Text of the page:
(Written as part of Fjord IxD writing, shared within Fjord New York studio)
We design digital interface (among other things). To be a relevant to the market or simply to amuze ourselves we want to design for the latest platform with the latest technology that enables us focus on true user experience, rather than coming up with work-arounds of technical limitations.
However, digital adaption in business environment is far slower than the consumer market. During Aetna project last year, we discovered that Walmart had only 1 PC per store that was shared by all staffs and the store managers were equipped with feature phones. In 220.127.116.11. In service design point of view, we can still design a system that works smoothly while embracing these ‘slow users’, but the interface is not going to be sexy.
There are other factors that make B2B applications not as appealing as consumer ones.
One is about the decision making process and the proxy of users. The specific tasks that the users will be doing in the application are represented by the business owners who may not necessarily be the user of the application. Therefore, the points that the designers try to come across from UX point of view could be compromised by people who say that they know what the users are doing.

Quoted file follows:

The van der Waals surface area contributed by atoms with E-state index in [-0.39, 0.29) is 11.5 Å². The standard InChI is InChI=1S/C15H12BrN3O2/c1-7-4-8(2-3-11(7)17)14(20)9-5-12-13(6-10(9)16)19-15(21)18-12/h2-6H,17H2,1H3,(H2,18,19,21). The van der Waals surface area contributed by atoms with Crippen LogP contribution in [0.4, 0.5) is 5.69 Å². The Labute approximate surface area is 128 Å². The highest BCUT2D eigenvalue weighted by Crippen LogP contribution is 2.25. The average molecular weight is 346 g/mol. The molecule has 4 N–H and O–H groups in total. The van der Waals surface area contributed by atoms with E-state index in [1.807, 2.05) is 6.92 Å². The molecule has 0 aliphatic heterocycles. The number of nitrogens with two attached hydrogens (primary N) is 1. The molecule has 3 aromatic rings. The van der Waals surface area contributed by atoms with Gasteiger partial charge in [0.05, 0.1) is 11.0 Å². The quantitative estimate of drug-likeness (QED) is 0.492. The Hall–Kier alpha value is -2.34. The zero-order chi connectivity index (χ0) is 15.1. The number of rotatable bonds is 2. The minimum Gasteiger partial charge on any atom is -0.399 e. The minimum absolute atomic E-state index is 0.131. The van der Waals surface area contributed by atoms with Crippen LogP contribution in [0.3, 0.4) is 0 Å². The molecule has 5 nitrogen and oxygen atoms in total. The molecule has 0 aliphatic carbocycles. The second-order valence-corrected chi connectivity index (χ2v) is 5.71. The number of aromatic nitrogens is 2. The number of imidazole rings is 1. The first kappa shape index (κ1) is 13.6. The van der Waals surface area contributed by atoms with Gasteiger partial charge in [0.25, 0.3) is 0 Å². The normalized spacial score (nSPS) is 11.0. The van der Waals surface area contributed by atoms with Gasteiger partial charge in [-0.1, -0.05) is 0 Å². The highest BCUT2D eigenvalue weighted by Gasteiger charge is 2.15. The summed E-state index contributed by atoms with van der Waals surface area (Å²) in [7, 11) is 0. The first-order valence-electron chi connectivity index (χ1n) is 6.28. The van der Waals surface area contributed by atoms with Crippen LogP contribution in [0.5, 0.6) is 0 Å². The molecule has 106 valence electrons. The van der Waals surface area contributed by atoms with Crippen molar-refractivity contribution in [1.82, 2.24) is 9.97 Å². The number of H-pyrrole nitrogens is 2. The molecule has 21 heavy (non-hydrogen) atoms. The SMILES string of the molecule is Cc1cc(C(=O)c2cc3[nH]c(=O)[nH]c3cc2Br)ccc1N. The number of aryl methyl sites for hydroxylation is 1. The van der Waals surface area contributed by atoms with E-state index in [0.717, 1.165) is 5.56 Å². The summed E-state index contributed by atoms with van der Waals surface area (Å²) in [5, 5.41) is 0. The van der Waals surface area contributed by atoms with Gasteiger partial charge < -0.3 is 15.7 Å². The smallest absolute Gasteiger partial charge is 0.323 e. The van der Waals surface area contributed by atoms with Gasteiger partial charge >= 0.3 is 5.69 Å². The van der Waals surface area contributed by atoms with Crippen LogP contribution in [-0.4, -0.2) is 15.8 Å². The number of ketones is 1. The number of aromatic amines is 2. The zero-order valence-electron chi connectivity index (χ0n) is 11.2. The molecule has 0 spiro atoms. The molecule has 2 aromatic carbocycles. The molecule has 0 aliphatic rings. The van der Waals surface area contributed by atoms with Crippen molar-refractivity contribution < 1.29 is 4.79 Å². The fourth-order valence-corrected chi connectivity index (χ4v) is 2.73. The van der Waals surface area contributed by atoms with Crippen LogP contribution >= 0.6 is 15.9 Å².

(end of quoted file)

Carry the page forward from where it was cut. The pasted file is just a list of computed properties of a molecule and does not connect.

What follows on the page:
Another is about powerless users. The impact that the individual user has on the product sales(or user base) is relatively small on B2B solutions. Consumers will leave the service right away when they can’t figure out how it works. But business users have to deal with the poorly designed application until the company decides to end the partnership. So the efforts that go into making a flow ‘a couple clicks less’ may not be as valued when designing for B2B.
As we focus more on service design, I personally thought about this ugly B2B application issue quite a bit. How do we fight for the simpler, sleeker and sexier user experience for B2B? Here are a couple of bullets to fight back.
B2B users are humans too and the principles of designing for humans (simplicity, easy of use, emotional pleasure etc) should still apply. In fact, the tasks that users need to accomplish on a daily basis on B2B applications are more complex than consumer’s, B2B applications are the ones that need more UX support.
Also, B2B users are the users of consumer products and they are familiar with the latest technology. Working with familiar user flow, they can get the job done much quicker.
I’d love to hear what other people think about this.
P.S. An article about designing for B2B.